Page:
New York's Cooperative and Condominium Community

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Co-ops and HOAs Are Democracies. They Run on Laws.

New York City

HOAs, co-op boards, governing documents, business judgment rule.
Dec. 4, 2023

The board at a homeowners' association (HOA) on Long Island has mandated that residents allow an outside inspector onto their properties to determine the condition of building exteriors and windows. If deficiencies are found, owners will be given time to correct them — then fined if they fail to do so. Since the HOA's governing documents already provide a mechanism for dealing with obvious signs of neglect, do owners have to comply with the board's mandate? And is it legal in New York?

The articles of declaration and bylaws for your HOA will state which actions are within the board’s power, replies the Ask Real Estate column in The New York Times.Homeowners’ associations, like housing cooperatives, have elected boards that have a fiduciary duty to members and are charged with putting members’ interests first and acting in good faith. Boards often have wide authority to carry out their duties, depending on what is contained in the community’s governing documents. In many homeowners associations, the bylaws state that exterior maintenance, including window repair and replacement and weatherproofing, is the responsibility of each homeowner.

Under New York law, a board’s decision to conduct a community-wide exterior inspection, and to hire an outside vendor to conduct it, will be protected by the business judgment rule, says Nancy Kourland, a partner at the Lasser Law Group. That means that as long as the decision to inspect was made for legitimate corporate purposes, was authorized by the bylaws, was applied to all homeowners equally and was made in good faith, the courts will not intervene and second-guess the board's action. “Here," Kourland says, "it appears that the board is well within its authority to hire a professional inspection company to assist it in performing community-wide inspections of all exteriors.”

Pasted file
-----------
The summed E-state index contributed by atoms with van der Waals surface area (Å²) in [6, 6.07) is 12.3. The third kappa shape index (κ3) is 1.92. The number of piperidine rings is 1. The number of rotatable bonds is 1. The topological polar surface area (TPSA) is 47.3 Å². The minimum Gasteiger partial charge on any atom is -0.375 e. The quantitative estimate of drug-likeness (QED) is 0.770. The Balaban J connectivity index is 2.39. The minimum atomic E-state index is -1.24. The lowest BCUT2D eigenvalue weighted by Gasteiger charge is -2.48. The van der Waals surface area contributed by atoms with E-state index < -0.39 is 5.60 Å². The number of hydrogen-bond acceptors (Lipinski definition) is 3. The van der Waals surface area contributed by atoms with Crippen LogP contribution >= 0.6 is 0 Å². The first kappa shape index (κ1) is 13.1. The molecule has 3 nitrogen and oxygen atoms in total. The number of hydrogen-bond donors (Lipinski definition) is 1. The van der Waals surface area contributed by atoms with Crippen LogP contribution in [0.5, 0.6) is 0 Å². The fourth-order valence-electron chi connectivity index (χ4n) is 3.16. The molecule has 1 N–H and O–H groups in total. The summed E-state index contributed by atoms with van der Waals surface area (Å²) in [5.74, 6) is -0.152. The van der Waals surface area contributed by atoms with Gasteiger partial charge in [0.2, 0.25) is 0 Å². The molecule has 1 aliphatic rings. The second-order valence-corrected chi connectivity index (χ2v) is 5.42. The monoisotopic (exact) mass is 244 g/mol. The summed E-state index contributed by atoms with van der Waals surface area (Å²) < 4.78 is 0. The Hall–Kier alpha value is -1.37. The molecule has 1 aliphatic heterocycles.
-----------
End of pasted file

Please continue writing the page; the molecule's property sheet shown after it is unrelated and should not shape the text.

Homeowners who dispute the inspector’s findings could hire their own inspector and use that report as a negotiating tool with the board over the scope of the repairs.Even if you find that the board does not have the authority to mandate these inspections, however, you must decide whether you are willing to fight it, says Andrew Lieb, the managing partner at Lieb at Law, who handles real estate litigation. Complying with the inspections will likely save you thousands of dollars on a potentially expensive and lengthy legal battle.

The bottom line: HOAs and co-ops are democracies, and when you buy into one, you're agreeing to subject yourself to the governing documents — and the occasional intrusions that come with them. It's called the rule of law. "You're signing up for it," Lieb says. 

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